Exploring the application of a Tactical Games Approach in senior soccer using a reflective practice design.
Cardiff Metropolitan University
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Background: Recent studies have highlighted the difficulties in changing alreadyestablished practices within coaching as it can be problematic and against the traditional culture of coaching. Interventions such as the Tactical Games Approach (TGA) have been recognised as a way for practitioners to move away from their ‘comfort zone’ and develop a pedagogical underpinning that focuses on playercentred learning; whilst encouraging a self-reflection process to improve their practice. Methods: With this in mind, the purpose of this study was to explore the implementation of a Tactical Games Approach in senior soccer using a reflective practice design. The data were collected through personal reflections (over a period of 10 weeks) and a focus group interview, and were analysed using thematic analysis to establish principal themes. Four overall themes emerged: (1) planning; (2) implementing the TGA framework; (3) player perception of TGA and training; and (4) developing a coach identity. Results and Discussion: The findings showed that the coaches’ values, beliefs, dispositions and identity were challenged by the TGA, and that TGA could be utilised – along with reflective practice - to recognise potential areas for improvement and development in coaching. Conclusions: While this study promoted the coach’s use of TGA to alter current practice, the interpretations developed through reflective practice indicated that the process was not effective enough to change the players existing ideology. Although the players recognised the potential with adopting TGA, underlying issues such as its pedagogic underpinning and coaching habitus prevented it from developing further. A case could be made for more TGfU/Game Sense within formal coach education where future research could look for new ways of understanding player development – other than questioning – and see whether gender has an influence on the effectiveness of constructivist approaches.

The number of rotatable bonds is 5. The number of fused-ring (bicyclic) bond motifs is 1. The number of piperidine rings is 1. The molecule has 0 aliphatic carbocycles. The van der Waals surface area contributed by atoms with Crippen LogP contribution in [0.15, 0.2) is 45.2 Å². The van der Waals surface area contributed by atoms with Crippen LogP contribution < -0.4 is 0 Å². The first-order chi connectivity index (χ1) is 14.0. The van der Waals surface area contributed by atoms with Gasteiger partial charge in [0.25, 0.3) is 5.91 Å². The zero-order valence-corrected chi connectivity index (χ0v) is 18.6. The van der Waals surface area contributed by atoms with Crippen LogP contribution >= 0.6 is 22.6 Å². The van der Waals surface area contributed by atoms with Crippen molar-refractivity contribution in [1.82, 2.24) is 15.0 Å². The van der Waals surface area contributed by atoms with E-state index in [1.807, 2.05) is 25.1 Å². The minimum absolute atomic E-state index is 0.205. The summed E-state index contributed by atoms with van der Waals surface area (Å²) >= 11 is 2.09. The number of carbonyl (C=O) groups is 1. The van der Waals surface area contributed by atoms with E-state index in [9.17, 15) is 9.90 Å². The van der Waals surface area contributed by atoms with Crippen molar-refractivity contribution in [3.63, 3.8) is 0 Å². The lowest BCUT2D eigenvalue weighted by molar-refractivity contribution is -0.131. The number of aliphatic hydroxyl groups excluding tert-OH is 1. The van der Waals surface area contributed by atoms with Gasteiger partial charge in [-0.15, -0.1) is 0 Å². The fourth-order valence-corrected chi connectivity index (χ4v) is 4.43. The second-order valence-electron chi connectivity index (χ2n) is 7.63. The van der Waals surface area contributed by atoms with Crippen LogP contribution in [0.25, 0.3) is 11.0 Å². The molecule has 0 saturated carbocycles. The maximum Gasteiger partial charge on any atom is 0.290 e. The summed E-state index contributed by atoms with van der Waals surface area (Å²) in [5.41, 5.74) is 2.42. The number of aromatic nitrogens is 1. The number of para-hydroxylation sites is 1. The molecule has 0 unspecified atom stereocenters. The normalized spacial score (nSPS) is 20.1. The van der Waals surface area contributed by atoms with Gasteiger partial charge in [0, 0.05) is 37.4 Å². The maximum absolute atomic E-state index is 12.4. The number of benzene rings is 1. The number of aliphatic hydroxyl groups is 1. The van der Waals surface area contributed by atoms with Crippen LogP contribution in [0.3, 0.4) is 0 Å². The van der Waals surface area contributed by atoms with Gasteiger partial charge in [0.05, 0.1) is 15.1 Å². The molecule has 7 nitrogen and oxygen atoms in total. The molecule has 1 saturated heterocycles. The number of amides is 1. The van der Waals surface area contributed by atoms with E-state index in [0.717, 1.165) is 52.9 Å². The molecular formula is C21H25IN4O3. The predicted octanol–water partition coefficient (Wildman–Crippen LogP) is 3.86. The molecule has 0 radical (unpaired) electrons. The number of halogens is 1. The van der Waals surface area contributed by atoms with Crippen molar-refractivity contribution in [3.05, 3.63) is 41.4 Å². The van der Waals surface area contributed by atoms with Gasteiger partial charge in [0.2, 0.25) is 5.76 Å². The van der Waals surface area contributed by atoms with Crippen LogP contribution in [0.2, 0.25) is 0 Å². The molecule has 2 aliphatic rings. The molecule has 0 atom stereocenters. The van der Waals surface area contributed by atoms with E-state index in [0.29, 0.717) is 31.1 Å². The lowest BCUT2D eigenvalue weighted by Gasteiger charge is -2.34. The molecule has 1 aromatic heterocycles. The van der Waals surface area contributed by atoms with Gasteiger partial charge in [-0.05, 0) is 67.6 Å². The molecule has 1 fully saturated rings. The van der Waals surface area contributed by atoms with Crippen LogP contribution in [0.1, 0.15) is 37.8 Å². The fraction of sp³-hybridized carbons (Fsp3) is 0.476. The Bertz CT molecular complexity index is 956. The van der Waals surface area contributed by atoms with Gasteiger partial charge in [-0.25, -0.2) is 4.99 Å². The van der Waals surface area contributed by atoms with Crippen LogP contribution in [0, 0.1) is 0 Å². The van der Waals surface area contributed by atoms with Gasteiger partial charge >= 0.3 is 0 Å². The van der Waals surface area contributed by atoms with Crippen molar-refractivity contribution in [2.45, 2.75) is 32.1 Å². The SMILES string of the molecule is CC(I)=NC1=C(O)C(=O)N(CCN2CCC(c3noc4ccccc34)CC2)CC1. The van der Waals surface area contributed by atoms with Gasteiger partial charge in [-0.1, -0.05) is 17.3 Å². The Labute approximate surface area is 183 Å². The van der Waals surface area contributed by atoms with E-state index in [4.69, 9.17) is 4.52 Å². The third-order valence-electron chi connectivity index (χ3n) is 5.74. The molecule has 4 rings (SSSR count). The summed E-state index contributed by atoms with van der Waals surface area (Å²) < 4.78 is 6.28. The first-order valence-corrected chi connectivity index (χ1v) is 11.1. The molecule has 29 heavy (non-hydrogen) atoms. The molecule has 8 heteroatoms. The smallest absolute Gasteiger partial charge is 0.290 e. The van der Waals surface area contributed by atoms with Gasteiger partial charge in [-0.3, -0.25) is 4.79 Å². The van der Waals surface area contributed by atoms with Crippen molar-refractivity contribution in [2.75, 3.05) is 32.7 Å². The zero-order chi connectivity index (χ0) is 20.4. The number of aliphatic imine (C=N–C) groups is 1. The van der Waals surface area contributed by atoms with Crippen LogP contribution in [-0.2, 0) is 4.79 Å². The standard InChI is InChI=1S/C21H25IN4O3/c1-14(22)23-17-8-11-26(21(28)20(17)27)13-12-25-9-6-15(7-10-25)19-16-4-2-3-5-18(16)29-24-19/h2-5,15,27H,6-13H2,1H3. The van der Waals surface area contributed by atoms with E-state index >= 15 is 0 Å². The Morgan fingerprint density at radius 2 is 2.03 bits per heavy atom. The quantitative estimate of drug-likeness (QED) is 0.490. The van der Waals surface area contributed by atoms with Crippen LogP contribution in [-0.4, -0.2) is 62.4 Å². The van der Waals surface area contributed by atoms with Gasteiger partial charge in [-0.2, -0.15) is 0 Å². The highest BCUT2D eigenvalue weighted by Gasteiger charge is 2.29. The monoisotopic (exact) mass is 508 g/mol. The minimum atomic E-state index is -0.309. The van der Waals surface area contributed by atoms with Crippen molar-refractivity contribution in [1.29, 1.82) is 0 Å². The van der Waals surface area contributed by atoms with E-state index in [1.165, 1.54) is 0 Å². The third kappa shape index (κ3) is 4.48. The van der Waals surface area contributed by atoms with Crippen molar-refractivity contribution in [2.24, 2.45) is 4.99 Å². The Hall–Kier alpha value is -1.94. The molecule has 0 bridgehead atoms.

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Chmielinski, Elliot (University of Wales Institute Cardiff, 2012)Reflective practice has been frequently referred to within literature across a range of disciplines as a process that improves both personal and professional aspects of practice (Cropley & Hanton, 2011). Recent research ...
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